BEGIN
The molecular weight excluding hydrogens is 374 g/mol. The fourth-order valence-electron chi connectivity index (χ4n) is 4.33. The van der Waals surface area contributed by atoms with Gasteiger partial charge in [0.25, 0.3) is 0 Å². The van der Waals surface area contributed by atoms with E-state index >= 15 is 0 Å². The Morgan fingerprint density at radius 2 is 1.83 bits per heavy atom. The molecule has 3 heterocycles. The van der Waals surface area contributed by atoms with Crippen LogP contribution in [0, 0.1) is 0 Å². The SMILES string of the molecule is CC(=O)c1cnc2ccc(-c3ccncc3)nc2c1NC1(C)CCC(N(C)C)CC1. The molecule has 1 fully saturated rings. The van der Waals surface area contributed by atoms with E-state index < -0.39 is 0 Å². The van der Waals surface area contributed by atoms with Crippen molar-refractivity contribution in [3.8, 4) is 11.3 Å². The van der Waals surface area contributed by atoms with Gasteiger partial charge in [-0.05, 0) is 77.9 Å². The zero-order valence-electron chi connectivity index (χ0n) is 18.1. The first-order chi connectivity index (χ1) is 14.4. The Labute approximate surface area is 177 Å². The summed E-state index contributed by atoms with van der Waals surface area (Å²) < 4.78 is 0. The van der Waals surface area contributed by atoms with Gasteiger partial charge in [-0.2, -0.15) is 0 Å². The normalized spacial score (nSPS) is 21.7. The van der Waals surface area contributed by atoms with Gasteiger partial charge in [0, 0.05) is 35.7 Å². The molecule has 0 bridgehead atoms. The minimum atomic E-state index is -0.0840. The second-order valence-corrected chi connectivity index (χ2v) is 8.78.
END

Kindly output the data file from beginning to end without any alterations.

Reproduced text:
The molecular weight excluding hydrogens is 374 g/mol. The fourth-order valence-electron chi connectivity index (χ4n) is 4.33. The van der Waals surface area contributed by atoms with Gasteiger partial charge in [0.25, 0.3) is 0 Å². The van der Waals surface area contributed by atoms with E-state index >= 15 is 0 Å². The Morgan fingerprint density at radius 2 is 1.83 bits per heavy atom. The molecule has 3 heterocycles. The van der Waals surface area contributed by atoms with Crippen LogP contribution in [0, 0.1) is 0 Å². The SMILES string of the molecule is CC(=O)c1cnc2ccc(-c3ccncc3)nc2c1NC1(C)CCC(N(C)C)CC1. The molecule has 1 fully saturated rings. The van der Waals surface area contributed by atoms with E-state index < -0.39 is 0 Å². The van der Waals surface area contributed by atoms with Crippen molar-refractivity contribution in [3.8, 4) is 11.3 Å². The van der Waals surface area contributed by atoms with Gasteiger partial charge in [-0.05, 0) is 77.9 Å². The zero-order valence-electron chi connectivity index (χ0n) is 18.1. The first-order chi connectivity index (χ1) is 14.4. The Labute approximate surface area is 177 Å². The summed E-state index contributed by atoms with van der Waals surface area (Å²) < 4.78 is 0. The van der Waals surface area contributed by atoms with Gasteiger partial charge in [-0.2, -0.15) is 0 Å². The normalized spacial score (nSPS) is 21.7. The van der Waals surface area contributed by atoms with Gasteiger partial charge in [0, 0.05) is 35.7 Å². The molecule has 0 bridgehead atoms. The minimum atomic E-state index is -0.0840. The second-order valence-corrected chi connectivity index (χ2v) is 8.78.